One of the trails leads by an old mica mine.
The mine tailings, consisting of white quartz and pieces of mica, paved this trail. A couple pieces of mica reflect the sunlight on the trail.
Not far from the Basin, along the New Meadows River, is another harbor, Sebasco. This harbor is filled with lobster boats. Along the shore are lobster docks, where the lobstermen maintain their traps and land the lobster they catch.
Walking up one of the lobster docks, through the lobster pound, lies a small restaurant. It provided the first lobster rolls sampled by the crew on the Maine trip. A nice, enjoyable, and delicious diversion while waiting for the weather to change.
Wildlife visited the Basin, performing and entertaining the crew. This harbor seal is lying on a rock in the center of the Basin, right where one might expect the deepest water to be. Diligent study of charts is a must in Maine.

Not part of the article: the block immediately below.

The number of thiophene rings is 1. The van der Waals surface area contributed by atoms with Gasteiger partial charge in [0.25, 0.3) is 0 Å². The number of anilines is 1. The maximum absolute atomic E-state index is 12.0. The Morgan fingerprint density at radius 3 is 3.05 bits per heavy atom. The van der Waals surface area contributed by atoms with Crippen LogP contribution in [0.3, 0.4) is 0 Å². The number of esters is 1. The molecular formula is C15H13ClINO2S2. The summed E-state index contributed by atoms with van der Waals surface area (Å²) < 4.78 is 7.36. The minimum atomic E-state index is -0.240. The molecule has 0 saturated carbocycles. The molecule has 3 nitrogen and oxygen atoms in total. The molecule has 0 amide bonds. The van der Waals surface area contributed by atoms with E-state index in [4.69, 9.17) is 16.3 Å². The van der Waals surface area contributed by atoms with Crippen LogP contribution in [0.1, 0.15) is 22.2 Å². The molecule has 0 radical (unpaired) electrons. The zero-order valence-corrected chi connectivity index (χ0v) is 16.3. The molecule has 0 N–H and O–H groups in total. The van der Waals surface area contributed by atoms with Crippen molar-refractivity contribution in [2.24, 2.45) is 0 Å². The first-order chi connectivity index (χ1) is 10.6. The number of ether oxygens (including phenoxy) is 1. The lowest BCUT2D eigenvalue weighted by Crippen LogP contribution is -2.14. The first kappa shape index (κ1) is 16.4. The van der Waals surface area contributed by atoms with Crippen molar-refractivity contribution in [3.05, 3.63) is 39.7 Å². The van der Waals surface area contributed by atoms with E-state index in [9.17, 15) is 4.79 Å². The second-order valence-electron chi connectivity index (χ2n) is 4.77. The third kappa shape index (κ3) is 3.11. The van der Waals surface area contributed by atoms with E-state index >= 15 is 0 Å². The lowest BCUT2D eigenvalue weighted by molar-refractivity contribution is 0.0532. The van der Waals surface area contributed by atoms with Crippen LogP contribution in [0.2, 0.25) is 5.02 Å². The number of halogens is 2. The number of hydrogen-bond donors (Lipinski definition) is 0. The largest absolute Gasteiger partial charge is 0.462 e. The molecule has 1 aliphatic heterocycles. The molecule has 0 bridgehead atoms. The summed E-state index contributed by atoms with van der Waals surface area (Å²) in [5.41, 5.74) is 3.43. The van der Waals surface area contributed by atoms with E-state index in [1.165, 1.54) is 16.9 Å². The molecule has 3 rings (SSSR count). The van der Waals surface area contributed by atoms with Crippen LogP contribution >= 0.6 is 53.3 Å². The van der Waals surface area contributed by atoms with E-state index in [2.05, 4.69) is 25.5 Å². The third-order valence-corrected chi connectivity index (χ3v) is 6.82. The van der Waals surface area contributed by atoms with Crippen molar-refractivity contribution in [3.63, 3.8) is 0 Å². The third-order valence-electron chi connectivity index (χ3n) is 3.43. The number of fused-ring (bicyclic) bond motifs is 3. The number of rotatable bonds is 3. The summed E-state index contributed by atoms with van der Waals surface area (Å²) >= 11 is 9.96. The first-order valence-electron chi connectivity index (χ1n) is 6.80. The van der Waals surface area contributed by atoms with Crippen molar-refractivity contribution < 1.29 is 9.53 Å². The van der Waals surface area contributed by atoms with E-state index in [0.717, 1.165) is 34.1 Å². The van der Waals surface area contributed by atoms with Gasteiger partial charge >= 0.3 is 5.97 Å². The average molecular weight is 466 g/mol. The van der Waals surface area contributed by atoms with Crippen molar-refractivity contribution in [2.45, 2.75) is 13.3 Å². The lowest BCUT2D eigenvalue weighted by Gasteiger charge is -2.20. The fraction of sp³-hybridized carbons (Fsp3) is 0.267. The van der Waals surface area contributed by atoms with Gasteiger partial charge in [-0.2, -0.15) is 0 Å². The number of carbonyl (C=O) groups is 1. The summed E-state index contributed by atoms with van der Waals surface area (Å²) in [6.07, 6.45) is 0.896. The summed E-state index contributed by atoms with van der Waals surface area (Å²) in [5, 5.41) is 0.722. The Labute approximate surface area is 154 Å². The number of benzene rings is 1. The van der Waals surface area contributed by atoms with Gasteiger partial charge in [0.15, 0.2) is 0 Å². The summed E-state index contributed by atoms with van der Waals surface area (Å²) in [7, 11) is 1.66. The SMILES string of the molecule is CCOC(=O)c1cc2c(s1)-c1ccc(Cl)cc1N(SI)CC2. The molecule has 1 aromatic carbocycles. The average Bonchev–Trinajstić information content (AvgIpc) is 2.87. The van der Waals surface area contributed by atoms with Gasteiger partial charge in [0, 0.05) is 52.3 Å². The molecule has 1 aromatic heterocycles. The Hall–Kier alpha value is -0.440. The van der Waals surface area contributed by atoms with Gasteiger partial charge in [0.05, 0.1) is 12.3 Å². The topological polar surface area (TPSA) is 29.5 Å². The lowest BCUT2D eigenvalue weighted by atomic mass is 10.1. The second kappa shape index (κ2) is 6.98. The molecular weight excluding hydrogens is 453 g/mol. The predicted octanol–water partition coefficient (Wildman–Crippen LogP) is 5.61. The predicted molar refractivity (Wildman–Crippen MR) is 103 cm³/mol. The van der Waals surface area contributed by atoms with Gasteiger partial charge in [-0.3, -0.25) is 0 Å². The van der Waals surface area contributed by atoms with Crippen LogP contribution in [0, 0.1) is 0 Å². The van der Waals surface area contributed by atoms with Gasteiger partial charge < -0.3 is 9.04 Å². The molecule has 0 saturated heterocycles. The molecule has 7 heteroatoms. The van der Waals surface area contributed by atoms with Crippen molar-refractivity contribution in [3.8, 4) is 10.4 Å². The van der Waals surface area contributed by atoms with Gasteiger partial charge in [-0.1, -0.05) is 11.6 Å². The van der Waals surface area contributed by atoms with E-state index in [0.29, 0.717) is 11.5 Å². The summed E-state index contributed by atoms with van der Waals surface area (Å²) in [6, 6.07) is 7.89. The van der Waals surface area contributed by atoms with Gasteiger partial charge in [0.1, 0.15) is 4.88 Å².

The haunting cry of the Loon always creates a search for the source. These solitary birds call out with one voice while on the water and a different one from land.
While the fog creates navigation difficulties, it does make for some peaceful, serene, and beautiful scenes.
Ram Island Light marks the island lying off the entrance to Boothbay Harbor. In the distance, Hendricks Head Light can be seen. The Maine coast has many interesting lighthouses. Navigating the Maine coast, with islands and shoals scattered randomly, must have been a huge challenge to mariners centuries ago.